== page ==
20 Reasons People Hate Spring
Think it's the best time of year? Think again.
Ah, spring. We're finally released from the frigid grip of winter, free to bust out sundresses and convertibles and enjoy some gloriously sunlit outdoor lunches. As such, spring is widely considered the most wonderful time of the year. In fact, according to one Gallup poll, 36 percent of Americans list spring as their favorite season—even more so than foliage-flecked fall.
Here's the thing: Those 36 percent are wrong. Spring is the worst season—by far.
Yeah, I said it. Spring is downright awful. And though this may come across as sacrilege, a lot of people agree with me. (Just ask the 50 million odd Americans who suffer seasonal allergies.) And while a lot of the things that make spring so insufferable are one-offs—obnoxious holidays, torrential downpours, freshly awoken mosquitoes—as opposed to a blanket dislike of the period, one thing's for sure: There's a lot more to hate about spring than there is to like. Here's why.
The time changes.
Fact: Everyone's fed up with the switch to daylight savings time. In fact, just this month, the Florida state legislature introduced a bill to keep the time consistent all year round. And then Florida senator Marco Rubio introduced a bill in the U.S. Senate for the whole nation to adopt it. What's more, according to a recent poll, a staggering 74 percent of Americans want to abolish the practice. One thing's for sure: Staying consistent would make military time a lot easier to read.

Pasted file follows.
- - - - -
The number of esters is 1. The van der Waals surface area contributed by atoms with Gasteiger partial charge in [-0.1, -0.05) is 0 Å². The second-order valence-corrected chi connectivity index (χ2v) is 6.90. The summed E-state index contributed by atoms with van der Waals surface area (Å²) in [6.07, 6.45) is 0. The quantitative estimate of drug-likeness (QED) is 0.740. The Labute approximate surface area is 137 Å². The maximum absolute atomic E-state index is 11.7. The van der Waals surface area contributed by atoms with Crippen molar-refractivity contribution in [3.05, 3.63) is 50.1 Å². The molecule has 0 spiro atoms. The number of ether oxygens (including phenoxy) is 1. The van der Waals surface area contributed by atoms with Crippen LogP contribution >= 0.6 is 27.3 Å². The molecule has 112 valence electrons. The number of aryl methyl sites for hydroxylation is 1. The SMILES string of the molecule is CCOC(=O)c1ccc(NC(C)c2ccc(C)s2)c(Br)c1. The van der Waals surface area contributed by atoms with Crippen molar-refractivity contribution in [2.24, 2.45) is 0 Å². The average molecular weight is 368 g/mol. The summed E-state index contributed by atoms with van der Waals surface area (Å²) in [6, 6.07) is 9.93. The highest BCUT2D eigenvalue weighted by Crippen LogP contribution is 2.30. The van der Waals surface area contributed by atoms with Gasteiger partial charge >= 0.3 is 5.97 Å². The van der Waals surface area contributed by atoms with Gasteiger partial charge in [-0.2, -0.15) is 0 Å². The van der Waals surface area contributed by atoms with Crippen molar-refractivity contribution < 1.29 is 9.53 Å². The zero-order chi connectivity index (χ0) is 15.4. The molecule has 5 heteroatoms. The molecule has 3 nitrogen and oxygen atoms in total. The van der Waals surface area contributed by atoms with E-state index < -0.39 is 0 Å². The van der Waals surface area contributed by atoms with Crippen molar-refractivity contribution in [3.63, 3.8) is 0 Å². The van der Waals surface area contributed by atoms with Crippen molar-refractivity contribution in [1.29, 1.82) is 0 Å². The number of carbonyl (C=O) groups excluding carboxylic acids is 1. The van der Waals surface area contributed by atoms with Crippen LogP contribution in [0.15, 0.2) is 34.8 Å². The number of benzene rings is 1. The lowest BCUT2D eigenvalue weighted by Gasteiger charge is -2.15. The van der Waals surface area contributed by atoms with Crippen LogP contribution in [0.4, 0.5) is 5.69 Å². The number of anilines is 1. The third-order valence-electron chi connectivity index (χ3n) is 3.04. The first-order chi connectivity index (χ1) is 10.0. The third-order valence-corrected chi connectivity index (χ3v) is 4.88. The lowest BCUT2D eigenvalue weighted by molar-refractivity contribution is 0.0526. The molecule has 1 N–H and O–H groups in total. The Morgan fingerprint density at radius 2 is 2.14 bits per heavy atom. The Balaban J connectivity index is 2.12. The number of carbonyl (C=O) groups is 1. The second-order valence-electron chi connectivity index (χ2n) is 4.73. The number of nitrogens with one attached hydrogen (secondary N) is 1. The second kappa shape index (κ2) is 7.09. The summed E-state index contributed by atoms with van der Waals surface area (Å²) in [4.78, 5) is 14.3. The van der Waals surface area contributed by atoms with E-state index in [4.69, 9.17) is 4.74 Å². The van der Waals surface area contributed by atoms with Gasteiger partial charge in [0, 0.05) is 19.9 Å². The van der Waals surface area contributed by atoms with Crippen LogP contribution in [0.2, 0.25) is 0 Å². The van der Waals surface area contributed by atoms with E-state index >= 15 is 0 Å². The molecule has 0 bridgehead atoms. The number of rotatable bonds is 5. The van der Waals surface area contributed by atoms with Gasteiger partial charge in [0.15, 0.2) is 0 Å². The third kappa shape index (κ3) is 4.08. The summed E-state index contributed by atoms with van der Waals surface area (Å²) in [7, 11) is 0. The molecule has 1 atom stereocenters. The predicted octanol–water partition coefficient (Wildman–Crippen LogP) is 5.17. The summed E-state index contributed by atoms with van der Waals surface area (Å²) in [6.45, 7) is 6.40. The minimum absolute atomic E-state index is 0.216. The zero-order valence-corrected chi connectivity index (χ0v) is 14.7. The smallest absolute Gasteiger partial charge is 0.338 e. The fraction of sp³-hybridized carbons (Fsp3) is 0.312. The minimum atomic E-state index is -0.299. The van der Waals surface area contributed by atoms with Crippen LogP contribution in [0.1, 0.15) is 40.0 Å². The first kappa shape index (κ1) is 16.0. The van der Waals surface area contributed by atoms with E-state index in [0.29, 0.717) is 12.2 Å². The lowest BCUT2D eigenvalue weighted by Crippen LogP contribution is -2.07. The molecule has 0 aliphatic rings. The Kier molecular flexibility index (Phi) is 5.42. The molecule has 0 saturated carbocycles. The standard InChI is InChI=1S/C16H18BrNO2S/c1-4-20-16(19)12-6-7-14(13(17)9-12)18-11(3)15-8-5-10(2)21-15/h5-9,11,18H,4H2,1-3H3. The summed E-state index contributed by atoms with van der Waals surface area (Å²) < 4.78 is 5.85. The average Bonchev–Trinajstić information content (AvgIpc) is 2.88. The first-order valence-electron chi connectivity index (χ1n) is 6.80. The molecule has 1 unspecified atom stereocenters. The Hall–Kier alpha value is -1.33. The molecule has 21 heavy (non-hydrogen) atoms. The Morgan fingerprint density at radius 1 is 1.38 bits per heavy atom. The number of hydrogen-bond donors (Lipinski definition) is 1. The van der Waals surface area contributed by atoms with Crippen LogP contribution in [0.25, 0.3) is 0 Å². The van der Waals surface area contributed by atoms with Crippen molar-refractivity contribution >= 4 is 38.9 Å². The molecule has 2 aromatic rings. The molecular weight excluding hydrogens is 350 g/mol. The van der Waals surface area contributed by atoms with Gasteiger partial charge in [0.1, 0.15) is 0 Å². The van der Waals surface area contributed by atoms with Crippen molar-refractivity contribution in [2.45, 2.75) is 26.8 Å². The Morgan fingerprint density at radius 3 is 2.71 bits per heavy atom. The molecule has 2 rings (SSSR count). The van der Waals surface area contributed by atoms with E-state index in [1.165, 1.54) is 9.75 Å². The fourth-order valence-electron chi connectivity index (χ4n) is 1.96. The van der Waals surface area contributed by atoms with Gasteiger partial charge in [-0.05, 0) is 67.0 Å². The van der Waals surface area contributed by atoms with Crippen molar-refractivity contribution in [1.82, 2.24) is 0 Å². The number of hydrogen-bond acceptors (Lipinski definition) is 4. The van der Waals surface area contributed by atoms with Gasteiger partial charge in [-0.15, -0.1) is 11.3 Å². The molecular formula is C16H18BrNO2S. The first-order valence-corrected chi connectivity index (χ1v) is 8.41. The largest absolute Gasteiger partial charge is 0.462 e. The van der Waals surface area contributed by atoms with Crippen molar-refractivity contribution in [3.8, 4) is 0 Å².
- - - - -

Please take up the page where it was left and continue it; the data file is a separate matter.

It's time to file taxes.
Tax Day, the most financially stressful day of the year—and the bane of every CPA in the country—falls on April 15th, smack in the middle of spring. You have to spend the first half of spring stressing out about paperwork, and the second half freaking out about how your tax return wasn't the flush check you planned on it being. If you find yourself stressing about Tax Day, be sure to learn Your Single Best Last-Minute Tax Move.
You're more likely to get dumped.
Per data cobbled from Facebook status updates, more breakups occur in March than any other month of the year. Among college students and recent graduates, this practice is referred to, cynically, as "spring cleaning." To avoid your own romantic spring cleaning, steer clear of the 40 Actually Terrible Relationship Tips.
There's nothing good on TV.
Whether it's Oscar bait on the big screen or prestige series on Netflix, the crème de la crème comes out in the fall or winter. (Studio executives want their productions to be fresh in the minds of awards show voters.) At least in the summer we get blockbusters and beach reads. The spring gets nothing.
The roads are more dangerous.